“In The Real World”

I keep being baffled by people complaining about how “there are not trigger warnings in the real world though! so I’m doing you a favor by triggering you!”

Do…they think we don’t live in the real world?

The phrase “the real world” is usually used in comparison to the Internet.

This always brings two things to mind for me:

1. The concerning fact that these people think online isn’t real.

Unless you’re playing a single player video game, you’re online interacting with actual people, with actual lives…they are real, and when not role-playing, the interactions are all real. The space is real in a social sense–it’s with real people, some with real trauma, and all with real boundaries.

The idea that many people think the Internet as a whole is not real is very disturbing– if it’s not real, who cares if people get hurt, because they’re…imaginary? That’s a really dangerous paradigm.

2. People who ask for trigger warnings have–somehow surprisingly to a lot of people–experienced being triggered in “the real world” many, many times already. And still are experiencing that, even with safe spaces and trigger warnings existing.

Do they think that we all stepped onto some trauma boat, were traumatized in some  way, stepped back on land, immediately went home and plugged our brains into some kind of software where our consciousnesses only exist in a handful of online forums? Of course we know that the world is triggering. Asking for a break from that isn’t insisting that each person go out and make sure the entire world is safe for every person.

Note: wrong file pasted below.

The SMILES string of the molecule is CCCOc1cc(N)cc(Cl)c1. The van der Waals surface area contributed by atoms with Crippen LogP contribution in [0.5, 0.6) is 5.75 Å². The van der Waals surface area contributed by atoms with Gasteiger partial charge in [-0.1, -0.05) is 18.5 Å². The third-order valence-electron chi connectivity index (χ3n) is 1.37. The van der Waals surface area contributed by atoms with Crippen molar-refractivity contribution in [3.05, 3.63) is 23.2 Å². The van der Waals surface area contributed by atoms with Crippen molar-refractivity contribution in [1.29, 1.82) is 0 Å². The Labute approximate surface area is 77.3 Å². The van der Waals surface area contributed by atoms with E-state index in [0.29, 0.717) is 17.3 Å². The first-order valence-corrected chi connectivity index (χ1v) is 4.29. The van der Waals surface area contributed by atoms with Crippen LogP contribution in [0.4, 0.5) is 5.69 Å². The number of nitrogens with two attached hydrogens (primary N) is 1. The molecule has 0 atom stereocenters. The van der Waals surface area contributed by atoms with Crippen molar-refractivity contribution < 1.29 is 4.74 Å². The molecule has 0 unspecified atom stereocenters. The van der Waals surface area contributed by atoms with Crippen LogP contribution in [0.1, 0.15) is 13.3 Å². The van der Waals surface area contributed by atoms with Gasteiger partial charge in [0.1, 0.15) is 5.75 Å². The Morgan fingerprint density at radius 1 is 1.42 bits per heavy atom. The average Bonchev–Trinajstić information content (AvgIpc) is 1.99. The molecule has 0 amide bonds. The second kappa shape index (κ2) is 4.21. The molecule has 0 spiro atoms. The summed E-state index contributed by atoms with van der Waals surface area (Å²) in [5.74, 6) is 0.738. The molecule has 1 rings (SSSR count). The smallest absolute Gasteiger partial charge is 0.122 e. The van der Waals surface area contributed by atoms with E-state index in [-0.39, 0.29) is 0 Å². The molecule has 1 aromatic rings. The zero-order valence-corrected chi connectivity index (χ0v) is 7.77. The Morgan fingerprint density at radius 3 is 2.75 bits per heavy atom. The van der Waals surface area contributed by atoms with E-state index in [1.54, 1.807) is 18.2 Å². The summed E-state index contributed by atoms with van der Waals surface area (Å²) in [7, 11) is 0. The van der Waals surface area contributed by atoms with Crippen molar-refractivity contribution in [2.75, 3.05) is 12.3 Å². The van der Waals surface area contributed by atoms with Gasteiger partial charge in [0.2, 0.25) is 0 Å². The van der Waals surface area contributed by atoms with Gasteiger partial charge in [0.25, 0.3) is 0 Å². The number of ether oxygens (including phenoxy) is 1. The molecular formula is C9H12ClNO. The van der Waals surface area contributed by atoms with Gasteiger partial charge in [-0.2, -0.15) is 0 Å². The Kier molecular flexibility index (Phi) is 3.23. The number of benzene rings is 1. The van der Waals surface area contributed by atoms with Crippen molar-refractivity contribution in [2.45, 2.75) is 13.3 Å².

We can’t even warn for every trigger–often triggers are mundane things like roses or ceiling fans or goldfish–The whole point is “Hey if this is going to ruin the day of a large number of people, why don’t I take a few seconds to prevent that?” and “Hey I’d like for trauma survivors to be able to access the very random content of certain websites without having to mentally brace themselves literally all the time.” It’s basic consideration.

It’s fast, can usually become a habit fairly quickly, and doesn’t cost you anything to do. Yet people resist it–sometimes for understandable reasons like being too traumatized themselves to process, or feeling that their similarly big triggers (like colonialism and war) are ignored–but the ones going on about “but the real world” usually do it out of arrogance. They act like the above two facts aren’t true–like we’re imaginary or haven’t lived outside the internet.

That’s impossible. As far as I know, no one has invented full virtual reality where you only exist online–so why do these people think we only exist online?

That misconception is their problem, not mine.

How about instead of saying is ridiculous to expect people to take 5 seconds to write warnings sometimes, that it’s ridiculous to expect people to help people maintain the illusion that the internet is full of imaginary people and there are no consequences for anything they do there?

If you want that, go play the sims. This is the real world, and sometimes in the real world people want to be considerate to massive numbers of people who’ve faced violence, often still are facing violence–in the real world.


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